Children with severe pneumonia who were treated by Lady Health Workers (LHWs) at home with simple, oral antibiotics have higher chances of recovery than children who are referred to a health facility.
These findings were made in a research recently conducted in Haripur District, which was discussed at the National Press Club on Thursday.
The study titled, ‘Community case management of severe pneumonia with oral amoxicillin in children aged 2-59 months in Haripur District, Pakistan: a cluster randomised trial’, was discussed at a press conference organised by the World Health Organization (WHO). The study was conducted over a period of 18 months.
The findings of the research in Haripur that was coordinated by WHO, undertaken by Save the Children (US) and supported by the United States Agency for International Development (USAID), were published on the eve of November 12, the World Pneumonia Day.
While briefing media, Dr Shamim Qazi an expert at WHO’s Department of Maternal Newborn Child and Adolescent Health, said the study compared impact of treating severe pneumonia at home with treatment at a health facility such as a clinic or hospital. “It is found that 18% of children suffering from pneumonia had treatment failure in a health facility, while at home the failure rate was only 9%,” the study said.
“Pneumonia kills more children than any other illness, but it is among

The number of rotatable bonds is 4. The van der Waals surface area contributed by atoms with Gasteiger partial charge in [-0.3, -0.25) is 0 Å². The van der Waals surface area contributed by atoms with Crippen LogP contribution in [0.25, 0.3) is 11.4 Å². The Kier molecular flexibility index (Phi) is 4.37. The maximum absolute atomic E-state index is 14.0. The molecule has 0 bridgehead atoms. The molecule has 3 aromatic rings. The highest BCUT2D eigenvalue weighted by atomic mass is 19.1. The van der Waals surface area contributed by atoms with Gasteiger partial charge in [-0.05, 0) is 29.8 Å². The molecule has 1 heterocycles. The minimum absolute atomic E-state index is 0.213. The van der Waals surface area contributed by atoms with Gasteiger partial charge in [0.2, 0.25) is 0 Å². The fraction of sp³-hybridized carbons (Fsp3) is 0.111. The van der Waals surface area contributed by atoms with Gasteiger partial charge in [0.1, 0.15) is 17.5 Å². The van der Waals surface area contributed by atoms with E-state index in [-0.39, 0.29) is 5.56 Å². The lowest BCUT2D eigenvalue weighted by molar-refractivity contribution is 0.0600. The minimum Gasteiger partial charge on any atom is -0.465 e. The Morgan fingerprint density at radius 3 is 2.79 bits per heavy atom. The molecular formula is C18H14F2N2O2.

the most solvable problems in global health,” said Dr Qazi.
“The results of this study shows that community health workers can identify and treat most children with pneumonia at home with simple antibiotics,” he added.
Dr Qazi was of the view that if the results of the research were confirmed in other settings, they could make treatment much more accessible for families and help governments make the most of limited resources, and save more children’s lives.
Treatment failure is when a child is unable to drink, has convulsions, vomits after food intake, has abnormal sleeping patterns, consistently suffers from fever after several days of treatment and needs to switch to a different antibiotic.
Dr Qazi said LHWs are trained and receive ongoing supervision and basic supplies from the Government of Pakistan.
In Haripur District, the LHWs attend about 150-200 families at home every month, providing health education to families about maternal and child health and treating common diseases such as diarrhoea and respiratory infections.
They also identify symptoms for diseases like pneumonia and cholera, referring the suspected patients to the nearest health facilities.
Dr Guido Sabatinelli, WHO Representative for Pakistan, said, “If children with severe pneumonia can be effectively managed at home, this would reduce delays in starting treatment and cut costs for families and the health system.”
Health experts said every year in Pakistan 100,000 children die due to pneumonia, making it the number one killer for children under five. They were of the view that majority of children with severe pneumonia die because their parents cannot afford to take them to hospitals in the cities, or are returned due to unavailability of beds.
The antibiotic needed to treat a child with pneumonia cost less than Rs50 but it has been estimated that only 30% of the patients get the needed treatment.
Published in The Express Tribune, November 11th, 2011.
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